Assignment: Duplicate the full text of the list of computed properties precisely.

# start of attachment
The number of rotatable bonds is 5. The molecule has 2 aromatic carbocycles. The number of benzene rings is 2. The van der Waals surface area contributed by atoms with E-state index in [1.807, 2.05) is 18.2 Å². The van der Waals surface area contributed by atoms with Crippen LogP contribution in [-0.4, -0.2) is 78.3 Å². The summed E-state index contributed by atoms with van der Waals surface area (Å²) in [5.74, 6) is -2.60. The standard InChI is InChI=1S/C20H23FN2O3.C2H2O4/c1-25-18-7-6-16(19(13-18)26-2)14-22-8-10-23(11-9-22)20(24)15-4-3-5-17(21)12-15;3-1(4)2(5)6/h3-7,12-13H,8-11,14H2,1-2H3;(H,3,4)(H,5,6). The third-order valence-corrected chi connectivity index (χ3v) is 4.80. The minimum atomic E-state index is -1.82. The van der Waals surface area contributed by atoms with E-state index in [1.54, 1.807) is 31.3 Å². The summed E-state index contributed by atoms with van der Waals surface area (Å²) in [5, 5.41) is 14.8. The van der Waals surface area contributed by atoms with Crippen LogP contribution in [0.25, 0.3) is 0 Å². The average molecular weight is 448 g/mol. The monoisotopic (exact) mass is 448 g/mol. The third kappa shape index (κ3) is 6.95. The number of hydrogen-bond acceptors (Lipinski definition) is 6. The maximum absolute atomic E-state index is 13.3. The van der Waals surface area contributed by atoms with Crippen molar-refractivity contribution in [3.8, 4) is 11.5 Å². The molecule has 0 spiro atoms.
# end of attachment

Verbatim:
The number of rotatable bonds is 5. The molecule has 2 aromatic carbocycles. The number of benzene rings is 2. The van der Waals surface area contributed by atoms with E-state index in [1.807, 2.05) is 18.2 Å². The van der Waals surface area contributed by atoms with Crippen LogP contribution in [-0.4, -0.2) is 78.3 Å². The summed E-state index contributed by atoms with van der Waals surface area (Å²) in [5.74, 6) is -2.60. The standard InChI is InChI=1S/C20H23FN2O3.C2H2O4/c1-25-18-7-6-16(19(13-18)26-2)14-22-8-10-23(11-9-22)20(24)15-4-3-5-17(21)12-15;3-1(4)2(5)6/h3-7,12-13H,8-11,14H2,1-2H3;(H,3,4)(H,5,6). The third-order valence-corrected chi connectivity index (χ3v) is 4.80. The minimum atomic E-state index is -1.82. The van der Waals surface area contributed by atoms with E-state index in [1.54, 1.807) is 31.3 Å². The summed E-state index contributed by atoms with van der Waals surface area (Å²) in [5, 5.41) is 14.8. The van der Waals surface area contributed by atoms with Crippen LogP contribution in [0.25, 0.3) is 0 Å². The average molecular weight is 448 g/mol. The monoisotopic (exact) mass is 448 g/mol. The third kappa shape index (κ3) is 6.95. The number of hydrogen-bond acceptors (Lipinski definition) is 6. The maximum absolute atomic E-state index is 13.3. The van der Waals surface area contributed by atoms with Crippen molar-refractivity contribution in [3.8, 4) is 11.5 Å². The molecule has 0 spiro atoms.